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Classification Revisions Reduce Reported Federal Development Obligations
The National Institutes of Health (NIH) and the National Aeronautics and Space Administration (NASA) each reported a $2.2 billion decline in fiscal year (FY) 2000 budget obligations for development activities from their FY 1999 levels. These reductions reflect mostly a statistical reclassification of research and development (R&D) and R&D plant funds, rather than a sudden drop in actual funding support. This InfoBrief details the extent of these agencies' revisions and their impact on the relevant Federal aggregate totals.
It is not unusual for respondents to recurring surveys to revise previous data submissions. Indeed, continual review and evaluation for statistical accuracy and con-struct validity are important steps in reducing measurement error. Respondents' post-submission revisions tend to be relatively small when compared with the aggregate totals. On occasion, however, re-evaluation or re-interpretation of previous data submissions result in more substantive changes that materially affect both cross-sectional and time series analyses. Such was the case with recent survey revisions provided by NIH and NASA to the National Science Foundation's (NSF's) Survey of Federal Funds for Research and Development (Federal Funds for short). Beginning with its FY 2000 data, NIH reconsidered the nature of its R&D and reclassified all of what it previously called "development" activities as "research." Similarly, beginning in FY 2000, NASA reclassified Space Station as a physical asset and Space Station Research as equipment and transferred funding for the program from "R&D" to "R&D plant." As a result, there are major discontinuities in some data series obtained from the survey.
Federal R&D Funding Trends
During the past decade, annual Federal funding for R&D plus R&D plant has fluctuated narrowly between $69 billion and $77 billion (in constant 1996 dollars) (figure 1). In FY 1990, the Department of Defense (DoD) obligated 57 percent of this Federal total and non-DoD agencies obligated 43 percent. By FY 2000, there was a mirror reversal of funding shares with DoD obligating 43 percent of the $77 billion R&D and R&D plant total ($72 billion in constant 1996 dollars) and all other agencies obligating 57 percent. Since FY 1996, the combined R&D and R&D plant obligations of non-DoD agencies have increased steadily at a 4.4 percent average annual rate. Of the $44 billion FY 2000 non-DoD total, NIH and NASA account for the largest funding shares39 percent and 22 percent (or $17 billion and $10 billion), respectively.Figure 1 Source Data: Excel file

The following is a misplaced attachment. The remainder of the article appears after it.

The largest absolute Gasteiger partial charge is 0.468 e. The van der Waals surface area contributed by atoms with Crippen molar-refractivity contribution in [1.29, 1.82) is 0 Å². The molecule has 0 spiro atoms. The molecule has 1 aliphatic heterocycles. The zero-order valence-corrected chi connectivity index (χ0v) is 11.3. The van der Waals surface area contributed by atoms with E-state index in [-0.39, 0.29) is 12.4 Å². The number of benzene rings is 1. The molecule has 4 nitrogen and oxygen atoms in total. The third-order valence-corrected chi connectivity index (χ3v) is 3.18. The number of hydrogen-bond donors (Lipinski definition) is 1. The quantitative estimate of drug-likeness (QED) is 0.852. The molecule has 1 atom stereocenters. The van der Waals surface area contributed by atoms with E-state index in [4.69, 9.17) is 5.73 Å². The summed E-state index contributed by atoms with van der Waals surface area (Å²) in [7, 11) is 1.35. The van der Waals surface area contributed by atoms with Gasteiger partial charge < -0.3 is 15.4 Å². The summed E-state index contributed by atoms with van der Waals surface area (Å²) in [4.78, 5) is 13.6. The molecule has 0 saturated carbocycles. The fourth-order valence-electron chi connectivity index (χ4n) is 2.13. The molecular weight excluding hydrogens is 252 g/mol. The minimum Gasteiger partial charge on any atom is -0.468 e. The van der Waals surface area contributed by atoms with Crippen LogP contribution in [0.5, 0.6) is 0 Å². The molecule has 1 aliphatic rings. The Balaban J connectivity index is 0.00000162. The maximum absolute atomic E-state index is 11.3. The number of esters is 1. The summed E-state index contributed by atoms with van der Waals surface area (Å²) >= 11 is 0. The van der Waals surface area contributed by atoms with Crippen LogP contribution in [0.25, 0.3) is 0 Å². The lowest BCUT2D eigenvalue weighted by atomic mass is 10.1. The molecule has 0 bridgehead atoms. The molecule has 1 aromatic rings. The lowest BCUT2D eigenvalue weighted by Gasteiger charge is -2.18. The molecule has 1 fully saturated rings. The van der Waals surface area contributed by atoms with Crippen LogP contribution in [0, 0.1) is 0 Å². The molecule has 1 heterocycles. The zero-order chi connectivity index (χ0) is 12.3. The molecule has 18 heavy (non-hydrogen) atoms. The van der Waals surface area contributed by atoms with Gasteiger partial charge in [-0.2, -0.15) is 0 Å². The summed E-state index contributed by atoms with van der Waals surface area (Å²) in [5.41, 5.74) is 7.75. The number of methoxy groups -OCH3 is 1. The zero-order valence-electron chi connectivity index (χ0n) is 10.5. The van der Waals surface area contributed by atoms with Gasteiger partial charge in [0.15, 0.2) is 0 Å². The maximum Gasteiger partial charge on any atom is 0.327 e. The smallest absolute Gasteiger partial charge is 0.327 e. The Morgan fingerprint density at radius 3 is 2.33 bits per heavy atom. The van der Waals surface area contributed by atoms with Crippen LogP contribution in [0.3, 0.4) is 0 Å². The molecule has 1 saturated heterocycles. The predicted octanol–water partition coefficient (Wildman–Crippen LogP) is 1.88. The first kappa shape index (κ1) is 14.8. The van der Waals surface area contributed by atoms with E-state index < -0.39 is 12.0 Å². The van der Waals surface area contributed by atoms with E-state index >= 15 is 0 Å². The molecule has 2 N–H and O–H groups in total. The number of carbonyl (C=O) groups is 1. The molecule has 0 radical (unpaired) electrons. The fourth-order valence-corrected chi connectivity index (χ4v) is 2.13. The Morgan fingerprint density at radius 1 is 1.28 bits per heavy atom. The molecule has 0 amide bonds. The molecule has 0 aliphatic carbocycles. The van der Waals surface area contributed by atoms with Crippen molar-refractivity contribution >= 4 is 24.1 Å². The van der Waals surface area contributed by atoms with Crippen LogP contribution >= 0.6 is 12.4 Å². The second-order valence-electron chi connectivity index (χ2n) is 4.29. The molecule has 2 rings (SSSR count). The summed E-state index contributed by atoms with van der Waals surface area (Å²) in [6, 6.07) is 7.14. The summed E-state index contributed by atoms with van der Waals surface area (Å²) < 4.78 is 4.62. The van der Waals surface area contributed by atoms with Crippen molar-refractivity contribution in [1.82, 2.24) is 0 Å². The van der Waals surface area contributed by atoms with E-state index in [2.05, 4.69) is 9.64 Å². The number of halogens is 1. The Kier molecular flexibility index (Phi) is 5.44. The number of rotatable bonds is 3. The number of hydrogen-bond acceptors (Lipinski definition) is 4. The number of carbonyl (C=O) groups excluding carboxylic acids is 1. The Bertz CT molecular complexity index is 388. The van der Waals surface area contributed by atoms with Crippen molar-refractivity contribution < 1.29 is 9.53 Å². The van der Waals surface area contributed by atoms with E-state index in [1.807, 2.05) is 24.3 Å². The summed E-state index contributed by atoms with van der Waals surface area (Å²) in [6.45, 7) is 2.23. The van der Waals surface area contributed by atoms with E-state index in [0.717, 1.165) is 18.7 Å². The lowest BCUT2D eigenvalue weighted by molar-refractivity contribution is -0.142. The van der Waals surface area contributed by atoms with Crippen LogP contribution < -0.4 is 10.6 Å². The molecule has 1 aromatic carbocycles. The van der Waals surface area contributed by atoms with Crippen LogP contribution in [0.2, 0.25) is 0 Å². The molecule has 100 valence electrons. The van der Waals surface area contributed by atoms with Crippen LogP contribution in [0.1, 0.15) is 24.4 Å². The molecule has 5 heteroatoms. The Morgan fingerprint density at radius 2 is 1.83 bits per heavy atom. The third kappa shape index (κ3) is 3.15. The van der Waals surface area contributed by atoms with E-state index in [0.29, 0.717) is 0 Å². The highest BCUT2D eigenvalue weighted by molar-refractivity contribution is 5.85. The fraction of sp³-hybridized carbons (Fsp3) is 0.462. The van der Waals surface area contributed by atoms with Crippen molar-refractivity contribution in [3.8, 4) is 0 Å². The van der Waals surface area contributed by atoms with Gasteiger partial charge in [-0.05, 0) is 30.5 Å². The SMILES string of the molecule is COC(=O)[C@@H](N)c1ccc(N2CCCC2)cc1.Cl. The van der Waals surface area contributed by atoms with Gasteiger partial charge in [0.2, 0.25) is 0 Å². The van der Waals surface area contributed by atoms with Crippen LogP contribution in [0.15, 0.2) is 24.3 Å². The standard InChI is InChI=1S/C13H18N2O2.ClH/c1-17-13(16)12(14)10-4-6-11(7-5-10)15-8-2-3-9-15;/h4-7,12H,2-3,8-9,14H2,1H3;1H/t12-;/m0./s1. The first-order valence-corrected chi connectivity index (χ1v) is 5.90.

Presumably, the reclassification of NIH's and NASA's R&D and R&D plant funding among their component categories would not change the overall level of reported obligations. For example, if $1 billion previously classified and reported as "development" was subsequently reclassified as "research," total "R&D" funding would be unchanged at $1 billion. However, the component funding trends would be changed. The impact of such reclassification changes is graphically displayed in figure 2 with actual reported data. The reported statistics indicate that, between FY 1999 and FY 2000, basic research and applied research increased in real terms by 10 percent and 15 percent, respectively. R&D plant obligations apparently grew by 125 percent, whereas development obligations plummeted by 42 percent. Total funds (not shown separately in the figure) increased by 4 percent, after adjusting for inflation.Figure 2 Source Data: Excel file
Sources of Federal R&D Revisions
Some portion of these changes undoubtedly reflect actual funding trends (for example, basic and applied research each have been annually increasing since FY 1996). The majority, however, probably result from agencies' revised reporting categorizations. Responses to the Federal Funds questionnaire permit a rough comparison of the impact of data revisions on survey totals. Each year the survey collects information on the previous year's actual obligations and on preliminary estimates of the current year's obligations. Since these data are collected well into the then-current fiscal year (about 6 to 10 months after the start of the fiscal year), the preliminary estimates generally have provided a good indication of the actual levels reported in later surveys.
As indicated by the data in table 1, non-DoD agencies had reported expected FY 2000 obligations for R&D and R&D plant of $44.8 billion. The following year, actual FY 2000 obligations were reported at $44.1 billion, equivalent to an overall 1.5-percent downward revision. But, instead of an approximately $454 million expected increase in development obligations for FY 2000, the revised actual development obligations fell by more than $4 billion. Similarly, non-DoD agencies had reported a combined expected increase in preliminary R&D plant obligations of $297 million. The revised statistics indicate R&D plant funding growth of $2.5 billion.Table 1 Source Data: Excel file